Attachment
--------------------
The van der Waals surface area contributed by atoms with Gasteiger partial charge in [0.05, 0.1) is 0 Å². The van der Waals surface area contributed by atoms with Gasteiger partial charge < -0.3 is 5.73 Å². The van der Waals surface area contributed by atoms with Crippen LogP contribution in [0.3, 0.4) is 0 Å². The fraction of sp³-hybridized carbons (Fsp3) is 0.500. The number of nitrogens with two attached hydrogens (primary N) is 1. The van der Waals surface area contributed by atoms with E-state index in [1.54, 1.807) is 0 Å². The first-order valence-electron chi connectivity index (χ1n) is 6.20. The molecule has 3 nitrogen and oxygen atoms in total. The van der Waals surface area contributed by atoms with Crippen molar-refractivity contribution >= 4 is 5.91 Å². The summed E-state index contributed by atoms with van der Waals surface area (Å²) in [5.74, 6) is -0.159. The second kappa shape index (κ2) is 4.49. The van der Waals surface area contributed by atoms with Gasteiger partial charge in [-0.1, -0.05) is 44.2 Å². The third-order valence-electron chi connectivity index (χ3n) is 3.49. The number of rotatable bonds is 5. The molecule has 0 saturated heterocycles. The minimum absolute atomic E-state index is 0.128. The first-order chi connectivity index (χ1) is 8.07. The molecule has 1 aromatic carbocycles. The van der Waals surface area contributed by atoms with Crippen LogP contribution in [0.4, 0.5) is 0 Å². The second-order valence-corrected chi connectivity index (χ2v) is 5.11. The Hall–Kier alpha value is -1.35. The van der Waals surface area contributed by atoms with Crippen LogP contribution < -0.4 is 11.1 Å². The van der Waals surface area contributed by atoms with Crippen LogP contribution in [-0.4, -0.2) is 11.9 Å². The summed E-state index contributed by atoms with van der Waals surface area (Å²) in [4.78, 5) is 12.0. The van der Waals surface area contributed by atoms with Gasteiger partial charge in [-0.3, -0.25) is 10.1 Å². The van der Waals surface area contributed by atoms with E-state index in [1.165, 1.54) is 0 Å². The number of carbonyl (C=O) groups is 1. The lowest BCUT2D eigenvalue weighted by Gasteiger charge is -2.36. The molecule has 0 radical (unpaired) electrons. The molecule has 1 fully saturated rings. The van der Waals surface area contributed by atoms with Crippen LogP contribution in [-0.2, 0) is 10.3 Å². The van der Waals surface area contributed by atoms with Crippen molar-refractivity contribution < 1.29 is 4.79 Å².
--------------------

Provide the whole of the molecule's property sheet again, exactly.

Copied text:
The van der Waals surface area contributed by atoms with Gasteiger partial charge in [0.05, 0.1) is 0 Å². The van der Waals surface area contributed by atoms with Gasteiger partial charge < -0.3 is 5.73 Å². The van der Waals surface area contributed by atoms with Crippen LogP contribution in [0.3, 0.4) is 0 Å². The fraction of sp³-hybridized carbons (Fsp3) is 0.500. The number of nitrogens with two attached hydrogens (primary N) is 1. The van der Waals surface area contributed by atoms with E-state index in [1.54, 1.807) is 0 Å². The first-order valence-electron chi connectivity index (χ1n) is 6.20. The molecule has 3 nitrogen and oxygen atoms in total. The van der Waals surface area contributed by atoms with Crippen molar-refractivity contribution >= 4 is 5.91 Å². The summed E-state index contributed by atoms with van der Waals surface area (Å²) in [5.74, 6) is -0.159. The second kappa shape index (κ2) is 4.49. The van der Waals surface area contributed by atoms with Gasteiger partial charge in [-0.1, -0.05) is 44.2 Å². The third-order valence-electron chi connectivity index (χ3n) is 3.49. The number of rotatable bonds is 5. The molecule has 0 saturated heterocycles. The minimum absolute atomic E-state index is 0.128. The first-order chi connectivity index (χ1) is 8.07. The molecule has 1 aromatic carbocycles. The van der Waals surface area contributed by atoms with Crippen LogP contribution in [0.4, 0.5) is 0 Å². The second-order valence-corrected chi connectivity index (χ2v) is 5.11. The Hall–Kier alpha value is -1.35. The van der Waals surface area contributed by atoms with Crippen LogP contribution < -0.4 is 11.1 Å². The van der Waals surface area contributed by atoms with Crippen LogP contribution in [-0.4, -0.2) is 11.9 Å². The summed E-state index contributed by atoms with van der Waals surface area (Å²) in [4.78, 5) is 12.0. The van der Waals surface area contributed by atoms with Gasteiger partial charge in [-0.3, -0.25) is 10.1 Å². The van der Waals surface area contributed by atoms with E-state index in [1.165, 1.54) is 0 Å². The number of carbonyl (C=O) groups is 1. The lowest BCUT2D eigenvalue weighted by Gasteiger charge is -2.36. The molecule has 0 radical (unpaired) electrons. The molecule has 1 fully saturated rings. The van der Waals surface area contributed by atoms with Crippen LogP contribution in [-0.2, 0) is 10.3 Å². The van der Waals surface area contributed by atoms with Crippen molar-refractivity contribution < 1.29 is 4.79 Å².